Family Advisory Network (FAN) Mail!

Advocacy Opportunity for FAN Members

National Association of Emergency Medical Technicians (NAEMT) Advocacy Coordinators are NAEMT members who have been appointed to help our members build and support NAEMT's advocacy efforts within their respective states. Their roles and responsibilities will include:

  • Conducting outreach to NAEMT members in the state to encourage and support member participation in national EMS advocacy efforts
  • Updating members on the status of pending national legislation and regulation
  • Coordinating visits to the district offices of the state's U.S. Senators and House Representatives to educate congressional leaders and staff about the issues that affect delivery of EMS to communities within the state
  • Building relations with the state EMS office and state EMS association(s)
  • Coordinating state involvement in national advocacy campaigns

Contact the advocacy coordinator in your state and let him/her know that you are interested in federal advocacy issues and are willing to help. States that currently do not have an advocacy coordinator are Arkansas, Georgia, Maine, Minnesota, Montana, New Mexico, New York, Oklahoma, Washington, Wyoming, and the District of Columbia.

A-C-T to Prevent Vehicle-Related Heatstroke

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by Kristen Beckworth, MPH, CHES, CPSTI

As temperatures continue to climb the summer, we all need to prepare ourselves and our loved ones for what some experts say will be an even longer, hotter summer than usual. When heat levels rise, so does the risk of heatstroke, a fatal form of hyperthermia, in adults and children alike.

In fact, heatstroke is the leading cause of vehicle-related deaths in children behind car crashes. These statistics are frightening; especially considering these heat-related tragedies are completely preventable. On average, a child dies every 10 days from a heatstroke in a vehicle. In 2018, 29 children have died from heatstroke in vehicles so far – two of these incidents occurred in our Greater Houston area.

It could be easy for any of us to forget a quiet infant or child in car when they’re often sleeping so peacefully or occupied by a device. It might also be tempting to grab your keys and leave them alone in the car while you run into the store quickly. In all cases, leaving a child alone in a hot car can lead to serious injury or death from heatstroke. Young children are particularly vulnerable in these situations, as their bodies heat up 3-5 times faster than an adult’s.

When you stop the car’s air conditioning before hopping out, the internal temperature of the car will quickly become hotter than outside of it. If the temperature outside is 80 degrees Fahrenheit, the inside of a closed car could reach 109 degrees Fahrenheit within just 20 minutes. Cracking a window does very little to keep the inside of a car cool. It’s critical to remember that we can all ACT together in preventing heat-related injuries and fatalities from hot vehicles.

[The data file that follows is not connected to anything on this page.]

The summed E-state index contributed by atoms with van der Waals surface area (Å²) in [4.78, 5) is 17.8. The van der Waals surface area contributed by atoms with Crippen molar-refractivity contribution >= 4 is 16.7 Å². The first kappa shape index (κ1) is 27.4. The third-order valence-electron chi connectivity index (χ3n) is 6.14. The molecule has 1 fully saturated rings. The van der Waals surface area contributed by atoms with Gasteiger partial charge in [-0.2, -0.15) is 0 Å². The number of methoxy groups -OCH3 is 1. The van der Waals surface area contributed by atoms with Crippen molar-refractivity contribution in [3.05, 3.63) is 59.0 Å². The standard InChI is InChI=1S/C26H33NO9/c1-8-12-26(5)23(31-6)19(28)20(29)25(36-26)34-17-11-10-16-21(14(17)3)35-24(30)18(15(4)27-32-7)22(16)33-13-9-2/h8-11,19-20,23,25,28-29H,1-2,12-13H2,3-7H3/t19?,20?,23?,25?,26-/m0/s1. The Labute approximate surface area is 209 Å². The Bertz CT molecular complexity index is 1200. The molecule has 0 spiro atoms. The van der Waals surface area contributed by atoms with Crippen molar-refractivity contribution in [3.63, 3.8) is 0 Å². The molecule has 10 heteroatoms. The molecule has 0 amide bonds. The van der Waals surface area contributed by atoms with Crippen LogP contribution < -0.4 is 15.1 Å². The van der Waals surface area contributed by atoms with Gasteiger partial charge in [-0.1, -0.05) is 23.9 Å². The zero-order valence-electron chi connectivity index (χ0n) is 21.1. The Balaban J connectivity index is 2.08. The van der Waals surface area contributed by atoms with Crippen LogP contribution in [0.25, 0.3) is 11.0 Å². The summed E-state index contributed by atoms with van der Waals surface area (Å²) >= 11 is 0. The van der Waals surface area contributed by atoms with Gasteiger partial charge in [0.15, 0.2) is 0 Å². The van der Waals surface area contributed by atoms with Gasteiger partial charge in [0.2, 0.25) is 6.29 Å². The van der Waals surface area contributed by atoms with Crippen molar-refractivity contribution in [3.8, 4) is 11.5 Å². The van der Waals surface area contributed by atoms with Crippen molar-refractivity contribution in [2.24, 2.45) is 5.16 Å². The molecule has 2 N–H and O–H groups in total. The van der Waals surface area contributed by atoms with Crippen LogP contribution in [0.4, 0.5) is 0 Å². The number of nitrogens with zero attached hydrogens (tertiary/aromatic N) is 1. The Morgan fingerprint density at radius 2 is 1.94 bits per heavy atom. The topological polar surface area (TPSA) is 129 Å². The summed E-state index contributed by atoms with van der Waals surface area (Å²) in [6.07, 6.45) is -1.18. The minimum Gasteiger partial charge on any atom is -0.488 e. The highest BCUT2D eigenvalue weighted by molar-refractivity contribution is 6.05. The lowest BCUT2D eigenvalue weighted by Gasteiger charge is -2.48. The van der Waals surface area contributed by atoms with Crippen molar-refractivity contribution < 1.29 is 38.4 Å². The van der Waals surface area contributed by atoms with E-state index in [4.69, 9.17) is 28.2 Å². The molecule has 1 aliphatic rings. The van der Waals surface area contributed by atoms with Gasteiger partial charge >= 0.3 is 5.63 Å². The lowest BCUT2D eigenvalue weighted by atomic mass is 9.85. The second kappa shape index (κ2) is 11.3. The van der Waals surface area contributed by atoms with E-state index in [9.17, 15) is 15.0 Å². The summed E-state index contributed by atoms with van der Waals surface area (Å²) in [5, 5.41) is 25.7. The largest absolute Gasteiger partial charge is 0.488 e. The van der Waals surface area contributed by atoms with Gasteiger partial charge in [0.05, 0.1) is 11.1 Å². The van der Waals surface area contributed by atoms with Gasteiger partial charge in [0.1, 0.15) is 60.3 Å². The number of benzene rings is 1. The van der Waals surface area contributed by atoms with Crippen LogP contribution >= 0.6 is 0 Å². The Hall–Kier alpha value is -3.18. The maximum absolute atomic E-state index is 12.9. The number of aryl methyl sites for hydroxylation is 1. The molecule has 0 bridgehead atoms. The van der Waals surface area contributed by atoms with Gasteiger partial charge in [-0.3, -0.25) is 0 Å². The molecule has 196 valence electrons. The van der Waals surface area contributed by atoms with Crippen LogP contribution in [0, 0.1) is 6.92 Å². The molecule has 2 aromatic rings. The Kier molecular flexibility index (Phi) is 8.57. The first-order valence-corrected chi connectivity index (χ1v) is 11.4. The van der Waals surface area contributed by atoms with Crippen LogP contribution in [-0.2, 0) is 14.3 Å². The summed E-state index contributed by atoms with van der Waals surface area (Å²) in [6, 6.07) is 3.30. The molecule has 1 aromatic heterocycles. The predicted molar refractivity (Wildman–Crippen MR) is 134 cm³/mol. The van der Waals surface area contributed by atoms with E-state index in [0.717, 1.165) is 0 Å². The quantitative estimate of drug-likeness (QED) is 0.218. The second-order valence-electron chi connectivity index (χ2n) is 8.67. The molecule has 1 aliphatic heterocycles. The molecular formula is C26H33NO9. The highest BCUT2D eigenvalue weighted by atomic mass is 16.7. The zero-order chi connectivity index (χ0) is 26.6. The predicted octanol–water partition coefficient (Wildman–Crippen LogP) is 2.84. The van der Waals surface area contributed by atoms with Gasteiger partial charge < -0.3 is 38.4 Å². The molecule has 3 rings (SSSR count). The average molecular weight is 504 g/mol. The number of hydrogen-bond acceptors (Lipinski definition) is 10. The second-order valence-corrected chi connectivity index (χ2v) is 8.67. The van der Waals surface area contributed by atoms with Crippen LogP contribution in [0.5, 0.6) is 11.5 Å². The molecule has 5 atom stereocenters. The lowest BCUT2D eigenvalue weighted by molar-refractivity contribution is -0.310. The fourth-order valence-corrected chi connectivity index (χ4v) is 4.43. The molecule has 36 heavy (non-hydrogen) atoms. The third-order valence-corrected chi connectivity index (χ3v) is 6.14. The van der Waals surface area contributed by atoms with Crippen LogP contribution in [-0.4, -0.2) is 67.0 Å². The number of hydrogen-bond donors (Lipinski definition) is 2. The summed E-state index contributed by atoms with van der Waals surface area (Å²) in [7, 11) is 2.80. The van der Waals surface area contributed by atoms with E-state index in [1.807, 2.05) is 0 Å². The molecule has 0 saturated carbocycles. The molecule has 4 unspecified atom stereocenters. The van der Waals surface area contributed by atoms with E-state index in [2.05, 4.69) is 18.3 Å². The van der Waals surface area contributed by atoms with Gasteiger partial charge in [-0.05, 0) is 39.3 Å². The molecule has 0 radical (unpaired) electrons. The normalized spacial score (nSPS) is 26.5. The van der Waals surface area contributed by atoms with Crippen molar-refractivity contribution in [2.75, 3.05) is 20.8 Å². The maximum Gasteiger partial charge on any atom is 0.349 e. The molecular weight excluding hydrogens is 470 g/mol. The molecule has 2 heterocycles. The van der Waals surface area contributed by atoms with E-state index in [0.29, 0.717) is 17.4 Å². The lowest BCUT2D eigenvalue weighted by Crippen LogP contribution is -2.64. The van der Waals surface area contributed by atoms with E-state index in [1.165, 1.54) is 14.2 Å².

Heatstroke in Cars A – C – T

A: AVOID heatstroke and other heat-related injuries by never leaving your child alone in a car … not even for a minute. In Texas, this is a crime and can result in a class C misdemeanor in the most harmless of situations. When the vehicle is at home, keep the doors locked and keys out of a child’s reach.

C: CREATE reminders! Place an item you need in the back of your car or next to your child, such as a briefcase, wallet or cell phone. This is especially important if you’re not following your normal routine. If your child is with a care provider, ensure vehicle-related procedures are in place, such as vehicle searches or locking vehicles when not in use. Use technology to your advantage and use apps or other communication methods with your childcare provider.

T: TAKE action. If you see a child alone in a car, call 9-1-1. Emergency personnel want you to call, and they’re trained to respond swiftly to these situations. One call could save a life.

Heatstroke in Cars: By the Numbers

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  • 10 minutes: the amount of time it takes for a car temperature to become deadly
  • 37 children: the number that die from heatstroke in cars on average every year
  • 57 degrees: the lowest known outside temperature at which heatstroke can occur

By Circumstance

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742 children died from heatstroke in cars from 1998 – 2017

  • 54% were forgotten by a caregiver
  • 28% were playing in a vehicle alone
  • 17% were left in the vehicle by an adult on purpose
  • 1% died under unknown circumstances

Safety Tips

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CHECK the back seat every time you leave the car

TELL your childcare provider to call you when your child is absent

SET UP a reminder system by leaving your phone in the back seat

ALWAYS keep car doors and trunks locked and keys out of reach

CALL 911 if you see a child left alone in a vehicle

Sources and Info:

Source: U.S. Department of Transportation, National Highway Traffic Safety Administration (NHTSA), Traffic Safety Marketing. Fact Sheet: 2018 Heatstroke Prevention Campaign

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